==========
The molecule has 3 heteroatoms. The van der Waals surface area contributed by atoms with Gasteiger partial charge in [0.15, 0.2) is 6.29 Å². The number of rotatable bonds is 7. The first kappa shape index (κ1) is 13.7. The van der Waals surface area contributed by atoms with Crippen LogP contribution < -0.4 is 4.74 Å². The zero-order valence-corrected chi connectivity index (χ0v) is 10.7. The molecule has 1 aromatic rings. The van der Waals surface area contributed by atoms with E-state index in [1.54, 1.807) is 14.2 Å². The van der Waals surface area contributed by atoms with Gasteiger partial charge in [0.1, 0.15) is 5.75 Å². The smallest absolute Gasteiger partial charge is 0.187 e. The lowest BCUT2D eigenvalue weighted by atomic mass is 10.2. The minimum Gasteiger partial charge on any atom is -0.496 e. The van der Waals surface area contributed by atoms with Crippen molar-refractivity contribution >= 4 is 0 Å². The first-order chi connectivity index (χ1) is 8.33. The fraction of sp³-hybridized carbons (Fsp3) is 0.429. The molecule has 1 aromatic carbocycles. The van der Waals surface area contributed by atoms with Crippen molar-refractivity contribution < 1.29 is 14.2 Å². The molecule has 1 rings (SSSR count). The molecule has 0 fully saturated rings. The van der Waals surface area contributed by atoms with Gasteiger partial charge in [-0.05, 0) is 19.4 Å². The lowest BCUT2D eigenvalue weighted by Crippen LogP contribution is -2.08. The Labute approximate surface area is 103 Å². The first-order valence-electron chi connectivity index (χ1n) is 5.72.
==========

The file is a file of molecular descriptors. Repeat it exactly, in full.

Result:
The molecule has 3 heteroatoms. The van der Waals surface area contributed by atoms with Gasteiger partial charge in [0.15, 0.2) is 6.29 Å². The number of rotatable bonds is 7. The first kappa shape index (κ1) is 13.7. The van der Waals surface area contributed by atoms with Crippen LogP contribution < -0.4 is 4.74 Å². The zero-order valence-corrected chi connectivity index (χ0v) is 10.7. The molecule has 1 aromatic rings. The van der Waals surface area contributed by atoms with E-state index in [1.54, 1.807) is 14.2 Å². The van der Waals surface area contributed by atoms with Gasteiger partial charge in [0.1, 0.15) is 5.75 Å². The smallest absolute Gasteiger partial charge is 0.187 e. The lowest BCUT2D eigenvalue weighted by atomic mass is 10.2. The minimum Gasteiger partial charge on any atom is -0.496 e. The van der Waals surface area contributed by atoms with Crippen molar-refractivity contribution >= 4 is 0 Å². The first-order chi connectivity index (χ1) is 8.33. The fraction of sp³-hybridized carbons (Fsp3) is 0.429. The molecule has 1 aromatic carbocycles. The van der Waals surface area contributed by atoms with Crippen molar-refractivity contribution < 1.29 is 14.2 Å². The molecule has 1 rings (SSSR count). The molecule has 0 fully saturated rings. The van der Waals surface area contributed by atoms with Gasteiger partial charge in [-0.05, 0) is 19.4 Å². The lowest BCUT2D eigenvalue weighted by Crippen LogP contribution is -2.08. The Labute approximate surface area is 103 Å². The first-order valence-electron chi connectivity index (χ1n) is 5.72.